Saturday, September 7, 2013

Power over Technology Concedes Nothing without a Demand

"Technology empowers the user and takes power from those who want to be in charge."     —Lisa Nielsen of The Innovative Educator (blog and Facebook Group).

The above quote is from a Facebook conversation earlier today about BYOD (Bring Your Own Device) a.k.a. BYOT (...Technology) in the conventional classroom. We also had a couple of nice tangents about how the concept may apply to educators in different settings.

Overall, Lisa's quote makes a point I want to help my students understand—that it doesn't have to be the session leader's way or the highway, with technology just reinforcing existing hierarchies. I think a look at how "adults" act in BYOD situations may help inform our decisions about how to work with students. In other words, it may not be that hard to figure out.

In faculty meetings, it's important for the "people in charge" not to waste meeting time doing stuff that makes attendees want to go to their computers or mobile devices. Then a supervisor or chair doesn't have to "play teacher," looking askance at faculty who are indeed checking mail, chatting, texting, or doing class prep instead of hanging on every word of an esteemed presenter. Even with a worthwhile agenda, poor use of technology in a roomful of people talking about innovation seems to put everyone at cross purposes.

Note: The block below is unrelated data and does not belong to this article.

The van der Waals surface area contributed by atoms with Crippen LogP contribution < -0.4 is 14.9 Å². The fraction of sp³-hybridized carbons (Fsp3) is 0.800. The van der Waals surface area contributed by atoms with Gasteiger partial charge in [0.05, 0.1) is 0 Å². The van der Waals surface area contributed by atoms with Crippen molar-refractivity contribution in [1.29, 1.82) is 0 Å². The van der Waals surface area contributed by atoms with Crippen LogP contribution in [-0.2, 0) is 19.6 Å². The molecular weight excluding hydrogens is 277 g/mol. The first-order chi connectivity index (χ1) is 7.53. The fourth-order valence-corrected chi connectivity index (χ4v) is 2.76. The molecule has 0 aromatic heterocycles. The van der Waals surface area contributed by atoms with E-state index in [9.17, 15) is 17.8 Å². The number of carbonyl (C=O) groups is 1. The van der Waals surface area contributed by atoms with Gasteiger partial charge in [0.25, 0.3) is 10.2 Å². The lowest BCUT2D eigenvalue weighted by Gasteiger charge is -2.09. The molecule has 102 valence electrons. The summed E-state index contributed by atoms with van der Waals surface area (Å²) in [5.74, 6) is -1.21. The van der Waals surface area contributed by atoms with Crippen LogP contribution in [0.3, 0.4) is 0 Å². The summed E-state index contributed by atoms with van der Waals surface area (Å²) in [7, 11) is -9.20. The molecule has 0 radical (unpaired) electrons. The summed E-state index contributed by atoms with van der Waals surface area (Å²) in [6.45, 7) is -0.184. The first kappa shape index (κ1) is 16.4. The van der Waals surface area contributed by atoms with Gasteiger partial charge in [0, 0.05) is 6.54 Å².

My bestest PLN-space so far
One reason that "conventional educators" are connecting with PLNs (Personal Learning Networks) on Google+, Facebook, and Twitter is because we can't seem to sustain the same quality of conversations locally—except with a few colleagues in informal settings. In larger gatherings such as department or college meetings, it only takes a couple of naysayers to shut you down when you suggest that better use of technology or a bit of common sense might improve meeting procedures. They pick up the scent of a challenge to Parkinson's Law of Triviality and will generally not put up with it for long.

Something related applies to learners in the classroom, of course, and that is where today's BYOD conversation began. Some of us are finally catching on: Don't waste time doing stuff (or putting out info, or testing on discrete factoids) that the students can Google for themselves. One DOES have to spend time on context, and the importance of knowing what to Google, and why it matters to know this. That's a harder conversation to have, and you (okay, I) may lose some very traditional students who want to be spoon-fed and then to regurgitate at mid-term or final in the time-honored fashion. (Rather than just settle for some attrition, I know I must come back to this elsewhere. Suggestions welcome!)

I am not yet sure how to address another aspect of the larger #edtech question: How not to go all colonialist or missionary on your learners, and "help" people in ways that are "for their own good" without respecting their input. Here you go, have some appropriate technology! Except that we can be mindful and listen carefully for what help learners may actually want/need. I am going down this road with my classes now, albeit slowly. I'm not sure what I'd do in a more locked-down K12 district telling me through official policy what tech to use or not use in my classroom.